Zoom and Skype and Instagram live beam faces and voices into our rooms, but we miss touch and scent of skin, the warmth of another’s body, the easy energy of a conversation in place. We are neither with one another nor alone with ourselves, neither imprisoned nor truly free.

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As the virus surges, I hope all of you are keeping yourselves healthy, both physically and mentally. Take time to engage in whatever activities bring you comfort and joy. And do not feel the need to apologize for self-care.

© 2020 by Mary Daniels Brown

Last Week’s Links

Falling in Love with The Rockford Files—All Over Again

Not too long ago my husband and I watched a series on either Netflix or Amazon Prime (I can’t remember which) that featured actor Stuart Margolin in some episodes. I immediately recognized the name but where I knew it from. My husband supplied the answer: Stuart Margolin played Rockford’s former cellmate and occasional colleague on the TV show The Rockford Files.

The very next day I came across this article in praise of that show, and I immediately remembered how much I loved it. The article emphasizes how the show marked a new direction in television fare, but of course I liked it for one particular reason: James Garner.

If you feel at all nostalgic about The Rockford Files, this article will take you on a pleasant journey down memory lane.

Edward Hopper and American Solitude

I have absolutely no background in art appreciation or art history. But, like a lot of other people, I find Edward Hopper’s Nighthawks (1942) mesmerizing. In this article for The New Yorker, Peter Schjeldahl writes, “Once you’ve seen a Hopper, it stays seen.”

With the COVID-19 pandemic as background, Schjeldahl explains:

The visual bard of American solitude—not loneliness, a maudlin projection—speaks to our isolated states these days with fortuitous poignance. But he is always doing that, pandemic or no pandemic. Aloneness is his great theme, symbolizing America: insecure selfhoods in a country that is only abstractly a nation.

How Common Is the Belief that Life Is Meaningless?

Iddo Landau, Ph.D., addresses what he says is a common belief in what Victor Frankl called “The Existential Vacuum,” or the feeling that life is meaningless. Landau says that, despite the prevalence of this belief, there is no scientific evidence to support it.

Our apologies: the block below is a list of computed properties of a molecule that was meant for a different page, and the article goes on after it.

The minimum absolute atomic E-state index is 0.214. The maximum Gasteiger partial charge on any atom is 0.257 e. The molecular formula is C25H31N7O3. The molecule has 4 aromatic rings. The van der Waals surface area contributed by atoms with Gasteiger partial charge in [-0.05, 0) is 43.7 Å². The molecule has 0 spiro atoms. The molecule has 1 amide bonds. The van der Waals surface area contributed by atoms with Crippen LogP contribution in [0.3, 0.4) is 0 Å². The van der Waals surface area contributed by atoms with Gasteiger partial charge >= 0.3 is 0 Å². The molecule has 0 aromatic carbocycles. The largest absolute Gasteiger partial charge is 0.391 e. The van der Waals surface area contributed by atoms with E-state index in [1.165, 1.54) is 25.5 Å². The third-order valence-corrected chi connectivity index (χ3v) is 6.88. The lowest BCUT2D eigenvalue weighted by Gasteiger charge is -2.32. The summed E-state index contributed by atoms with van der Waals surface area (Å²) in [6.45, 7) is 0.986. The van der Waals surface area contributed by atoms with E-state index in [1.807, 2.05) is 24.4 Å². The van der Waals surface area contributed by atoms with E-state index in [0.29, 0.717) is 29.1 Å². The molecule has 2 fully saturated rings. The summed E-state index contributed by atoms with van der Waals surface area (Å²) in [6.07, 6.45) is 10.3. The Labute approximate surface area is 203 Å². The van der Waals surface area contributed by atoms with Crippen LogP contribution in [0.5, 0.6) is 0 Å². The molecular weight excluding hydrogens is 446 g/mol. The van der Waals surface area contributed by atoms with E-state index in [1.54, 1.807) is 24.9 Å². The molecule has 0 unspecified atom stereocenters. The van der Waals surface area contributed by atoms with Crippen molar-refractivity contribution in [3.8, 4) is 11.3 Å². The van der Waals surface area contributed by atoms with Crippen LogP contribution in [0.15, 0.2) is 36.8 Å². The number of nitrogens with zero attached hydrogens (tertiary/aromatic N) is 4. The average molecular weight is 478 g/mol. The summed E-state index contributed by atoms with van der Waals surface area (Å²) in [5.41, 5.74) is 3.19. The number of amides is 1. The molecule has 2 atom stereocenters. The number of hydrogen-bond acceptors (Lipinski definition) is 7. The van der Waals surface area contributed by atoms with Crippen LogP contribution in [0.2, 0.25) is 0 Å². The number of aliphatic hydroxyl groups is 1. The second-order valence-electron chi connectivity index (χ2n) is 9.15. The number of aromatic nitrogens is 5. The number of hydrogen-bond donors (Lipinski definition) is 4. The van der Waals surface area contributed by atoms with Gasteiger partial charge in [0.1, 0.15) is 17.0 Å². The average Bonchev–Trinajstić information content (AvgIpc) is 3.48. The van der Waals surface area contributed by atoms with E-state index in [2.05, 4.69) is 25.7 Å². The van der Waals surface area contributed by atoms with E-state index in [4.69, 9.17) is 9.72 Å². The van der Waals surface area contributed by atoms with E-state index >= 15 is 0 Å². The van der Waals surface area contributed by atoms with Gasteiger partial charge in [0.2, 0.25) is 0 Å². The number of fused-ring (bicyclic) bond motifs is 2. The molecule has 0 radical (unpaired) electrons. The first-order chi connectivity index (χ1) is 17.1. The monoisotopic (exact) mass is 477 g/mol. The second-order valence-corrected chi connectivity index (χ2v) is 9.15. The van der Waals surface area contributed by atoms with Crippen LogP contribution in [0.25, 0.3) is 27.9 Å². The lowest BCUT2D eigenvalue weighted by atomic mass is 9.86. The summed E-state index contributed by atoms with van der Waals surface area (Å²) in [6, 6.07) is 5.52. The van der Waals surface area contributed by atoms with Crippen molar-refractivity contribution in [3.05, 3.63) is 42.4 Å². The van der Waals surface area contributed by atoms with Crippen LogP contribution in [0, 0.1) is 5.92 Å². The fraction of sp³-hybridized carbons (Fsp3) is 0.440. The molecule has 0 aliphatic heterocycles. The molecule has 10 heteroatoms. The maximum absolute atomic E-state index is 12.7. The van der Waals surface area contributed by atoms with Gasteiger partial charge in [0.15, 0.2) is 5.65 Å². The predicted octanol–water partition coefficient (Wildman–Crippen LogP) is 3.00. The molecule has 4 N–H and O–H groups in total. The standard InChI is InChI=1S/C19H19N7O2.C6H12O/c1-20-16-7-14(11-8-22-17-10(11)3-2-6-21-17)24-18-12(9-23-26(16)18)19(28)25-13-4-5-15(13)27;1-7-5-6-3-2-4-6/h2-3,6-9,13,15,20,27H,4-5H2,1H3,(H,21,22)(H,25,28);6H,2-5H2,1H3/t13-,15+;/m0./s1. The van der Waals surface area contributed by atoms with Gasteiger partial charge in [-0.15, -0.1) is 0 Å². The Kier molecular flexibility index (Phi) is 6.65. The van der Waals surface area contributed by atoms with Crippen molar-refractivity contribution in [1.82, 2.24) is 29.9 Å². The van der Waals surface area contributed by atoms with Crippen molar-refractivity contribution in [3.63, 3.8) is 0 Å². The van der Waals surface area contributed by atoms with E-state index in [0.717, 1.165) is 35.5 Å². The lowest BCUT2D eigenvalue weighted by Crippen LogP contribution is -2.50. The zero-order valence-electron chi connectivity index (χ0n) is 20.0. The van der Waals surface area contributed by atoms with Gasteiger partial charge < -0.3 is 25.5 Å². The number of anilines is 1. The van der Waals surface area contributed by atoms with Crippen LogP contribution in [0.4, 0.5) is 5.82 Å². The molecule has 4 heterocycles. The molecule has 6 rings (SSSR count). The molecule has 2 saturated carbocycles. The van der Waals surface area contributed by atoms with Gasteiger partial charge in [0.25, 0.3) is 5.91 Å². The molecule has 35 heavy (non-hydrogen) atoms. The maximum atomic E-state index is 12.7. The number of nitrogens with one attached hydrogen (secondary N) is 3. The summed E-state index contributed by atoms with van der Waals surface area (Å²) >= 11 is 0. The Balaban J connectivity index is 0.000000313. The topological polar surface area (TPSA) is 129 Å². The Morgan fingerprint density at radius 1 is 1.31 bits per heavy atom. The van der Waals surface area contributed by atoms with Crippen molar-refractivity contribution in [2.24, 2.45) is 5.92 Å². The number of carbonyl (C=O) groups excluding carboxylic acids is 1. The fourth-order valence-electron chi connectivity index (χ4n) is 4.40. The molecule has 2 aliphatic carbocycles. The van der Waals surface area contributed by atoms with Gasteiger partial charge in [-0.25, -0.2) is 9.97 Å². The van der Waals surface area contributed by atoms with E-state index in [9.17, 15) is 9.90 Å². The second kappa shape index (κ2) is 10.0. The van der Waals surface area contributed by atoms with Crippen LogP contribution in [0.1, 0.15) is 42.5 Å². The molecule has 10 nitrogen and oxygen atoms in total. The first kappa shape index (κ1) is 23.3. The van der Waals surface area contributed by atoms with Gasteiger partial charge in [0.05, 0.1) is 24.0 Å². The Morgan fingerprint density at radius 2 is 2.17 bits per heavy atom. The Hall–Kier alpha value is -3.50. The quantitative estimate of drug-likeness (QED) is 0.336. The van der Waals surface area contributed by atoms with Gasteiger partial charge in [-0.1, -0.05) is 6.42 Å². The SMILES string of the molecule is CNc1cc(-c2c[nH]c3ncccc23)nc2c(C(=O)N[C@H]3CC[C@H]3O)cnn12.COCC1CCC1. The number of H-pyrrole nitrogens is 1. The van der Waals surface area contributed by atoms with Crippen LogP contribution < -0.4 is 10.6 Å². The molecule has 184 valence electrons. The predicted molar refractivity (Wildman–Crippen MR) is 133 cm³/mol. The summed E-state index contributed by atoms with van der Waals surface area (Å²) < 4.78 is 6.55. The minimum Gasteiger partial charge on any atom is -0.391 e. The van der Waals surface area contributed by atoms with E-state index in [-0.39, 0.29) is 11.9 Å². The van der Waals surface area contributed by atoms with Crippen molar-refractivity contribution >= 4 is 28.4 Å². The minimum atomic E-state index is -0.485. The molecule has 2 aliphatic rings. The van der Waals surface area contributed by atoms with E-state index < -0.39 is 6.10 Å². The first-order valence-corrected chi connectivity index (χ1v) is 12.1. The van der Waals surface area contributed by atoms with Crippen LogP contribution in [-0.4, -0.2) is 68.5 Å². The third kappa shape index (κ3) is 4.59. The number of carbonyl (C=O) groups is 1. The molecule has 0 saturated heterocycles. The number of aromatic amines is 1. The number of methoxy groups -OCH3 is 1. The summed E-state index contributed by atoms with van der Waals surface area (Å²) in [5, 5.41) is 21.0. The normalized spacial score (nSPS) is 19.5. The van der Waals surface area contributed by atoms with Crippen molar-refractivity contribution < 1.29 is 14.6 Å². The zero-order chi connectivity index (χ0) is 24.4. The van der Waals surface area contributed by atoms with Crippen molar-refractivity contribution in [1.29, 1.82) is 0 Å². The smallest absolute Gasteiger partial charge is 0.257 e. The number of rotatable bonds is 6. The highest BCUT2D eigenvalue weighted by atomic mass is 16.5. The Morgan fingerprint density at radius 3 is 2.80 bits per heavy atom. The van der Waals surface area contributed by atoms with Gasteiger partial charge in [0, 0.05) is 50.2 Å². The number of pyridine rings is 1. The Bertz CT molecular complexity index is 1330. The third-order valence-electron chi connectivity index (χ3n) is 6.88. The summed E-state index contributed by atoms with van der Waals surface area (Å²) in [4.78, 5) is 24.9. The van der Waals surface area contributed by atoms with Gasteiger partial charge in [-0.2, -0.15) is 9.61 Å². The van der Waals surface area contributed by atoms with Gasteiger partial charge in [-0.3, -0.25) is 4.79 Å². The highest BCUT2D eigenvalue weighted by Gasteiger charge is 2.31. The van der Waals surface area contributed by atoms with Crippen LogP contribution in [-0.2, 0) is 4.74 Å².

Landau continues, “The empirical research on the topic suggests that the phenomenon may be less common than some take it to be.” He then examines some of the research, much of which suggests that more people believe that their life has purpose than those who believe it doesn’t. And, he adds, “the large percentage in these and other samples of the people who take their lives to be meaningful shouldn’t lead us to ignore those who feel that their lives are not meaningful; they should be taken very seriously.”

This short overview article does not look at how people of different ages feel about their meaning of life. For example, anyone who has raised children is familiar with the concept of “teenage angst,” something that adolescents often wrestle with as they approach adulthood and work to decide how to spend the rest of their lives. Also, the question of life’s meaning is something that many older adults ponder.

So while this article deals with a question that’s interesting to consider, I’d like to see a much deeper analysis of the issue.

New Government Website Tracks Coronavirus in Nursing Homes

AARP reports that the federal government unveiled on June 4th a new web site that tracks coronavirus cases and deaths in specific nursing homes. According to this article, “The information remains incomplete and does not include assisted living facilities, which are not regulated by the federal government.” 

I suggest you take a look at the article to find out what certain terms mean and what data the new web site includes and excludes.

Retrospect

I recently came across the Retrospect site, with the subtitle “think back, share forward.” It bills itself as “the place for baby boomers to tell their stories.”